Please use this identifier to cite or link to this item: http://scholarbank.nus.edu.sg/handle/10635/49629
Title: Lived Experience in a Neighbourhood Wet Market: Culture and Social Memories of a Disappearing Space
Authors: GALVEZ VICTORIA FRANCESCA
Keywords: economic anthropology, social memory, wet market, sociality, relational work, performance
Issue Date: 6-Nov-2013
Source: GALVEZ VICTORIA FRANCESCA (2013-11-06). Lived Experience in a Neighbourhood Wet Market: Culture and Social Memories of a Disappearing Space. ScholarBank@NUS Repository.
Abstract: This thesis is an ethnography of Bedok Market, a neighbourhood wet market in Singapore, in which I strive to capture some sense of the variegated peoples, actions, and dynamics that compose the marketplace. In particular, I adopt a meaning-centred perspective to explore two constituents of the micro-level culture of Bedok Market ? the kinds of socialities, and dramaturgical ingredients that comprise what I call the theatre of buying and selling in this space. Hence, I elicit the complex everyday realities of two groups in the marketplace ? hawkers and customers. I argue that the `social? is a multiplicity of lived interactions and connections; the qualities of Bedok Market engineer a range of relationships in this space. A similar sense of diversity and differentiation surfaces when I consider four performance components that go into the drama of transactions ? the front stage set up; what hawkers call `the ability to talk?; the differentiation of customers; and the negotiation of price. There are many ways to enact these techniques; a spectrum of dramaturgical know-how proliferates. When this range is kept to, exchanges are free of conflict. Nevertheless, degrees of inclusion, exclusion, and asymmetry may influence transactions, and such interactions teem with tension. In recent years, a number of wet markets have vanished, and a flurry of memories has been released vis-a-vis these disappearances. While some stories recollect the multifarious rhythms of the marketplace, others do not. Therefore, I complement my ethnography with a narrative angle that builds upon marketplace culture. Speaking with four categories of people ? hawkers, customers, the National Heritage Board (NHB) staff and their collaborators, and heritage bloggers ? I contend that these groups (dis)engage marketplace culture, and ideas of nostalgia and heritage, to varying extents. Their tales too, lay out the disparate capacities and vested interests from which the various groups appropriate the marketplace.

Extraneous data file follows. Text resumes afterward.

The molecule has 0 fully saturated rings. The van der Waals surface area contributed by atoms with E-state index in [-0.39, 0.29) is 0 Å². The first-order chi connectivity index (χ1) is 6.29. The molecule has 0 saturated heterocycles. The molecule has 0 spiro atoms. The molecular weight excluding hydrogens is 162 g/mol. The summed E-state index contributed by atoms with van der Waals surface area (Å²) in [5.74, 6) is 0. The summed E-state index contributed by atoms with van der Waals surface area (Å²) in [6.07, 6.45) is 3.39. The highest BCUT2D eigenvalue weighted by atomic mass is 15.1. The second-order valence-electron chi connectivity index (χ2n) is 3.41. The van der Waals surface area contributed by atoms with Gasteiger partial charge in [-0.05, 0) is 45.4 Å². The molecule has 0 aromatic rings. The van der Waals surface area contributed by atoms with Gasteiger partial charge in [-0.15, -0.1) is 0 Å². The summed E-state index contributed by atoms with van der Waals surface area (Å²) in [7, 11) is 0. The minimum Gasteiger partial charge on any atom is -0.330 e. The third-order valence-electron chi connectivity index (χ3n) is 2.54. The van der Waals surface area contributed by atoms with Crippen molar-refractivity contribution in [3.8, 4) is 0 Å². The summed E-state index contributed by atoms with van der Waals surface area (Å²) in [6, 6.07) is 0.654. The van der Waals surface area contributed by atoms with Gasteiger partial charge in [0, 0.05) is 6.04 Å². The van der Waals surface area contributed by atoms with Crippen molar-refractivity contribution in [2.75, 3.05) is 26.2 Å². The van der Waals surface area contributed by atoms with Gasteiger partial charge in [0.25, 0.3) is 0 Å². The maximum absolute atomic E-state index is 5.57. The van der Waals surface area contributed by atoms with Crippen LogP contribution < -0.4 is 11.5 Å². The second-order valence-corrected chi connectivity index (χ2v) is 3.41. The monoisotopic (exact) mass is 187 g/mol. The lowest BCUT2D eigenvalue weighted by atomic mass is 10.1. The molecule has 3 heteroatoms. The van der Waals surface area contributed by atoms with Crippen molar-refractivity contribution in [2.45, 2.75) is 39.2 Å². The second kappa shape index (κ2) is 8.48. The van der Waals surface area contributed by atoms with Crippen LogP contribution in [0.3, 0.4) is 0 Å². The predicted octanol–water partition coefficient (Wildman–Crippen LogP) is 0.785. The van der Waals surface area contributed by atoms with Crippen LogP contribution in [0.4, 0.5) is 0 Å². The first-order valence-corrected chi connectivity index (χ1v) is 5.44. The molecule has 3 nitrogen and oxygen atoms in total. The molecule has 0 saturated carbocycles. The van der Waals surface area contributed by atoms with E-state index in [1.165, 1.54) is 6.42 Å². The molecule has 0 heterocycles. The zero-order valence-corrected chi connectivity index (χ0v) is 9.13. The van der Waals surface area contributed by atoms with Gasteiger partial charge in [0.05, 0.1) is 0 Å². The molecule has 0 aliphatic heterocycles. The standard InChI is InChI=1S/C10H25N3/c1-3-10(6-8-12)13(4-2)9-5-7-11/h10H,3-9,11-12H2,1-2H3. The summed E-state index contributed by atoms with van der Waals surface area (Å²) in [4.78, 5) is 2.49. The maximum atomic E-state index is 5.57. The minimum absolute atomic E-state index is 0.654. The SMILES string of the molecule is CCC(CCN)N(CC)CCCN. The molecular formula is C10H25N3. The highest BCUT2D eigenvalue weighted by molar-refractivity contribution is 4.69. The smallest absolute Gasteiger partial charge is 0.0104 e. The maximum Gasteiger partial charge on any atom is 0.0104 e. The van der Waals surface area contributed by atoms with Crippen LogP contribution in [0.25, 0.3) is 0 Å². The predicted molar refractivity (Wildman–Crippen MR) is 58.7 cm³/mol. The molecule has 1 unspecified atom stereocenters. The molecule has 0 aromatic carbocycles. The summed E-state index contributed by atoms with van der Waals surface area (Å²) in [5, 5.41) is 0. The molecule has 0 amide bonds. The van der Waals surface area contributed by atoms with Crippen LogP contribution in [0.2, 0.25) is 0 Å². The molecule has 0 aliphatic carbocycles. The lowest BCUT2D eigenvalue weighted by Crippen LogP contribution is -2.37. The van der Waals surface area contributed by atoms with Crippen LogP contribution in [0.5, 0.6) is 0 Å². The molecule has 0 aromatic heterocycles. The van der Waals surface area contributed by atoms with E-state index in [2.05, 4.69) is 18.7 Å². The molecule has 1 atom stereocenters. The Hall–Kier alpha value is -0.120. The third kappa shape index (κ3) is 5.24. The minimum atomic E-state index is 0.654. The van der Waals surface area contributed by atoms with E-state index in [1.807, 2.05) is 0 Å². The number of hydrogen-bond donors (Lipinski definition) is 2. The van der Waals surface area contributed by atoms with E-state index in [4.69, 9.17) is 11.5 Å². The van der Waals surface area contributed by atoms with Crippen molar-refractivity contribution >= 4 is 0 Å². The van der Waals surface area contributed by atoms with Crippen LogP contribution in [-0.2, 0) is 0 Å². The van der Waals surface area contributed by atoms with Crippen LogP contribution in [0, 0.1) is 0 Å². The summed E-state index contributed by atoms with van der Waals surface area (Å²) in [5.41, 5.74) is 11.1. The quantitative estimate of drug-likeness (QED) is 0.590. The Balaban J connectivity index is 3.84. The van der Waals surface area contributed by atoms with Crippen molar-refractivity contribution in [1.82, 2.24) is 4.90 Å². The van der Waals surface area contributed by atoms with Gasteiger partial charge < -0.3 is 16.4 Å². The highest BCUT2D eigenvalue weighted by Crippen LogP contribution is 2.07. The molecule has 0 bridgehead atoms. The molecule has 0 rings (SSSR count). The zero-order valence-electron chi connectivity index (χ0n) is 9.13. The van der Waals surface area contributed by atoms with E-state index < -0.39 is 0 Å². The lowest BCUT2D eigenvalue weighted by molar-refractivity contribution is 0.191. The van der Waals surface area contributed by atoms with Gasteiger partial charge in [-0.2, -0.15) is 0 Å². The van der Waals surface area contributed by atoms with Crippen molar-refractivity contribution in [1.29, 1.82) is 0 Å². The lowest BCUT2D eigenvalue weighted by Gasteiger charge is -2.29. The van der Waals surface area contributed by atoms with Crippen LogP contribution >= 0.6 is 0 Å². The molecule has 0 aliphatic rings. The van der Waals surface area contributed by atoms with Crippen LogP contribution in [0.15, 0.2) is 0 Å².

URI: http://scholarbank.nus.edu.sg/handle/10635/49629
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